Your car provides you with freedom and opportunity, but it can also be a burden when components of the vehicle begin to wear out or break. Getting hit with unexpected repair costs can do more than just ruin your day. It could also set you back financially.
Repairs: How Much Do They Cost You?
Modern vehicles offer us many luxuries. Features that were once considered high-end are now included in the standard vehicle, and engines are more reliable than they have ever been in the past. But, computer systems have also made cars much more complicated. When something does go wrong, the repairs might be more expensive or require more parts. Often, too, the electronic and computerized components of a vehicle are not ones that can easily be purchased and installed by the typical car owner.
Routine maintenance can also add up over time. Statistics show that vehicle owners often spend up to $3,000 maintaining their cars or trucks on the journey to 100,000 miles. According to another recent study, the average American family spends $3,269 on repair costs and maintenance each year. These are averages, so while you might luck out and pay little to nothing one year, the next year could be a financial drain. A vehicle service contract could spare you some of these costs.
Protecting Your Vehicle: What is a Vehicle Service Contract?
When your regular manufacturer auto warranty ends, you’ll have the option of purchasing additional protection. This protection comes in the form of a service contract, also sometimes referred to as an extended warranty. A service contract differs from your original vehicle warranty.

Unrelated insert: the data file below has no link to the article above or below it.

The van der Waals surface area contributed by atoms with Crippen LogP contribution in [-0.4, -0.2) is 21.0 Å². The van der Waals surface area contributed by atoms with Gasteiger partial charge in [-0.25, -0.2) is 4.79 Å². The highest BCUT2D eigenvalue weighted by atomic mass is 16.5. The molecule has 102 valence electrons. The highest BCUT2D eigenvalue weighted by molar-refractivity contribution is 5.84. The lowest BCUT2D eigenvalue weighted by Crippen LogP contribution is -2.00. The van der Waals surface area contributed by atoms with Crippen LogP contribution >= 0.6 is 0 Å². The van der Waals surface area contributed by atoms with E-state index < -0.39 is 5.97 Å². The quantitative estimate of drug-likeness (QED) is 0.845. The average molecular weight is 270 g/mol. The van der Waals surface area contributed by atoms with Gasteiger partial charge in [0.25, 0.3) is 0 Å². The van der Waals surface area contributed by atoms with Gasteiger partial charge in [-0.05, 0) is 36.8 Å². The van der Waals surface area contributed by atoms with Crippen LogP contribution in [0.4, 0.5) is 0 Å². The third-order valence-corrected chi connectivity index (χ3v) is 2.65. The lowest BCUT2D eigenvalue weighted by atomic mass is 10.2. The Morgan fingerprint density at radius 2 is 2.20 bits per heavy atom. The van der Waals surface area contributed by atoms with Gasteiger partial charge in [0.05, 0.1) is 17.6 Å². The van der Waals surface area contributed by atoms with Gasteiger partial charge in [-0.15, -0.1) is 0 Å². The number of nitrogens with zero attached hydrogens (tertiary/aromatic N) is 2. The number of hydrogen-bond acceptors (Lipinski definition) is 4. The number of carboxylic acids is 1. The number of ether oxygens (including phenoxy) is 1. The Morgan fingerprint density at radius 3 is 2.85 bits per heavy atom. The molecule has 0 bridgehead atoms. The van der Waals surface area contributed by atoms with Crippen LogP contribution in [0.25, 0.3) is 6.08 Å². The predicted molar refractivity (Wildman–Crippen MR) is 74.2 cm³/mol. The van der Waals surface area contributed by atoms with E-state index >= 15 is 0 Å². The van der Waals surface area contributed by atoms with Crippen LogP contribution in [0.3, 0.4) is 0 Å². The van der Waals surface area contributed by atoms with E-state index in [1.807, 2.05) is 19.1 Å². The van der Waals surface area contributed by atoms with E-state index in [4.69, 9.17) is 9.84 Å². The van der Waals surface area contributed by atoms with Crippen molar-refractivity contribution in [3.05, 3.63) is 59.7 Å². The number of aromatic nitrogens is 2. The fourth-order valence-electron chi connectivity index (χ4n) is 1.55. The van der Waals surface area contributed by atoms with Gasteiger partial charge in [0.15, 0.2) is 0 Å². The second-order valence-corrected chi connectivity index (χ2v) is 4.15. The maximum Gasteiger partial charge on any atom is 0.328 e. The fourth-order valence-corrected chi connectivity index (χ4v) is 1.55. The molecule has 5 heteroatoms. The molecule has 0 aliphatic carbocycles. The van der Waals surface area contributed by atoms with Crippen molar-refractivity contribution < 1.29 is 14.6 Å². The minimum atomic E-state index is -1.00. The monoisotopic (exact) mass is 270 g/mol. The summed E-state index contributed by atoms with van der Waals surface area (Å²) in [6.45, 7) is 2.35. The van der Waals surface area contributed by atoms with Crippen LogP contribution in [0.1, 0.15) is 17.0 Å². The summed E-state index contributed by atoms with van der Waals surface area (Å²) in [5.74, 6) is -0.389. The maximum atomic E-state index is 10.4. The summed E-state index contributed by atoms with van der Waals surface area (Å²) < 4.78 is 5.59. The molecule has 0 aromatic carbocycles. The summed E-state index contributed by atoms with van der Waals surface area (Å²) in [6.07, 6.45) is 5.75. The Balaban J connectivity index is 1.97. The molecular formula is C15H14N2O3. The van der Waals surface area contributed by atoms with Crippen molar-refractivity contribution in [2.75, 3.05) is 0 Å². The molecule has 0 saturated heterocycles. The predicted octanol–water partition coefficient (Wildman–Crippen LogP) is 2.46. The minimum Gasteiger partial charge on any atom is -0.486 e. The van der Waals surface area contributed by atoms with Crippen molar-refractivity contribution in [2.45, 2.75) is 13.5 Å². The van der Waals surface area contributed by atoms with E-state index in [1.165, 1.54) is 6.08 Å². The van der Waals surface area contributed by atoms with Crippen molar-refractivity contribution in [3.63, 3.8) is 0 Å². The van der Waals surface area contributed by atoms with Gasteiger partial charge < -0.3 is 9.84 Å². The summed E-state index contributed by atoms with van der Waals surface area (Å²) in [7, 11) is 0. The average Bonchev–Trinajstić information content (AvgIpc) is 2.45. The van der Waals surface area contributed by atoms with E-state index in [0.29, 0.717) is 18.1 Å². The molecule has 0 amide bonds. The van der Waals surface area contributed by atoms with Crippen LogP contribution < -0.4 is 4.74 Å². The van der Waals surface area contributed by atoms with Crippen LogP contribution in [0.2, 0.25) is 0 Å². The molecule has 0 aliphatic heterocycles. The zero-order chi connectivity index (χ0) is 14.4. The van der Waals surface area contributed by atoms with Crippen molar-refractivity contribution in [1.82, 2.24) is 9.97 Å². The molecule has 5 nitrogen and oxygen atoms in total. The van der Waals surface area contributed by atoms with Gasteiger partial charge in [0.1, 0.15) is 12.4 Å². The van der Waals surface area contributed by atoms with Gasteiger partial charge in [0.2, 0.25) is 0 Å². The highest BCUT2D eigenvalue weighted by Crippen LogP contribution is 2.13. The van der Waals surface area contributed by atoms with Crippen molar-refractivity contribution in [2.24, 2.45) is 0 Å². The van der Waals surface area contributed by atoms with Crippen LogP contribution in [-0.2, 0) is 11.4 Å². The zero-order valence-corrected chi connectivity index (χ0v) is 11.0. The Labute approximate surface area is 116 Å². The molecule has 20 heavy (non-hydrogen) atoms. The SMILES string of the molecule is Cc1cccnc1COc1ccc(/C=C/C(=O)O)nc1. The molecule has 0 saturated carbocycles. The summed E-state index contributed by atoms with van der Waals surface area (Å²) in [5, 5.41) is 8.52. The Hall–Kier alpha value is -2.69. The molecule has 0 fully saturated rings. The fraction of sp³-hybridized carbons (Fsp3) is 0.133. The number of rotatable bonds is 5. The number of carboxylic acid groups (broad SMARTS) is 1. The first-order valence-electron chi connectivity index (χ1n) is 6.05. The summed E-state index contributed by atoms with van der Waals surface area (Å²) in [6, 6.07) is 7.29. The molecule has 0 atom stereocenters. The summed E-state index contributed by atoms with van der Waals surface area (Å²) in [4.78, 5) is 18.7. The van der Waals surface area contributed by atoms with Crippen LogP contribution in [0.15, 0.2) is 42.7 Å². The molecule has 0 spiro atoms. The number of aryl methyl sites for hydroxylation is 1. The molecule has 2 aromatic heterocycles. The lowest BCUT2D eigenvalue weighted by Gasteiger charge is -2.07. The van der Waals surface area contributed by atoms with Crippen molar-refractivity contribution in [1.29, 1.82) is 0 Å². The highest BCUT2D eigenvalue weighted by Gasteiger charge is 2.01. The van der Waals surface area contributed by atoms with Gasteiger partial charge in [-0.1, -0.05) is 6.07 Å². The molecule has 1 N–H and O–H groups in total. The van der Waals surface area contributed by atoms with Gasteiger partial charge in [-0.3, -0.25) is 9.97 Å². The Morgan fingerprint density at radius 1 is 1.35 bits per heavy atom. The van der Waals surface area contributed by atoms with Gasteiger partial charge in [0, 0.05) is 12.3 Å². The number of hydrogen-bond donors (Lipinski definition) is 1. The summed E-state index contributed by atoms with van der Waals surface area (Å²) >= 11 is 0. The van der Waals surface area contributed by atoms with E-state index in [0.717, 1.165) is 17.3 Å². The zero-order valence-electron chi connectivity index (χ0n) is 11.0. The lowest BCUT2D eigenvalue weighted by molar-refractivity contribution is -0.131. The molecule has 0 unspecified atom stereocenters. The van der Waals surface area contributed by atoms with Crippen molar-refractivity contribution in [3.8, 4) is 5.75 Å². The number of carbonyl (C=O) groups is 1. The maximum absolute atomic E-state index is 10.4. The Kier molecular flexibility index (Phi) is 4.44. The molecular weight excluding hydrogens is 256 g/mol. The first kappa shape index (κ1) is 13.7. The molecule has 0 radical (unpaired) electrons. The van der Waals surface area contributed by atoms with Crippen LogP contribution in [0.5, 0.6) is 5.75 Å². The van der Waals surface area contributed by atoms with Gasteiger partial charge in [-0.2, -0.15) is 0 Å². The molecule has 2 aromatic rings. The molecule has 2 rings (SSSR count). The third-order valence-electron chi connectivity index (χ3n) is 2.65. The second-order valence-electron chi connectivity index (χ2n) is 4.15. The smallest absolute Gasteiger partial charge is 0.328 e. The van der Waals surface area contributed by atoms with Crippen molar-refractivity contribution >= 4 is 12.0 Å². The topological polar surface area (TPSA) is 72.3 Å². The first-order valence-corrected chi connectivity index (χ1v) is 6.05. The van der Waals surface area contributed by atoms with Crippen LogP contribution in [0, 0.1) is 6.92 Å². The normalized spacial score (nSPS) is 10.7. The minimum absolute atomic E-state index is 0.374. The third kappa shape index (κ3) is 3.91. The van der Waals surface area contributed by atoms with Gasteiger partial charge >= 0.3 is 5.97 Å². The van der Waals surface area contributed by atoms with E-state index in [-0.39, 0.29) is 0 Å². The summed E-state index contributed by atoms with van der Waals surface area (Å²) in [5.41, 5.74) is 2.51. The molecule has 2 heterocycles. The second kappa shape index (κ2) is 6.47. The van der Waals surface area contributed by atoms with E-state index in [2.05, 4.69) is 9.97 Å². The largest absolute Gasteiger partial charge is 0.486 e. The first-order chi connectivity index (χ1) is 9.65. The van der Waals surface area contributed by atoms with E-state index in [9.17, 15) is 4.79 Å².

Service contracts are typically provided by dealerships, but sometimes they are sold by independent companies. These independent companies have the car owner in mind and are not partial to any particular car manufacturer. Rather, they want to get the vehicle repaired and back on the road.
Making the Choice: Is a Service Contract for You?
There are a few questions you can ask yourself when determining whether you should get a service contract.
1. How Long Do You Want to Keep the Car?
Many people buy cars with the intention of keeping them for as long as possible, but this isn’t always the case. Some people prefer to always drive newer cars, so they trade in their old cars after they reach a certain mileage. Others might need a vehicle only for a certain period of time. For example, if you’re a military service member, and you’re going to be stationed in Hawaii for the next two years, it might be worth it to buy a car while you’re there and sell it before you leave. That way, you will avoid the cost of shipping the vehicle to a new location.
2. Do You Like to Feel Prepared for A Variety of Circumstances?
Some people feel more secure if they know they are covered in case of a disaster, while others prefer to save their money and take their chances. If you would feel more relaxed knowing that a major vehicle breakdown would be covered, then you should consider a service contract. Also, if you do not like to personally do the work to repair your vehicle, a service contract would be the easy answer, saving time, money and aggravation.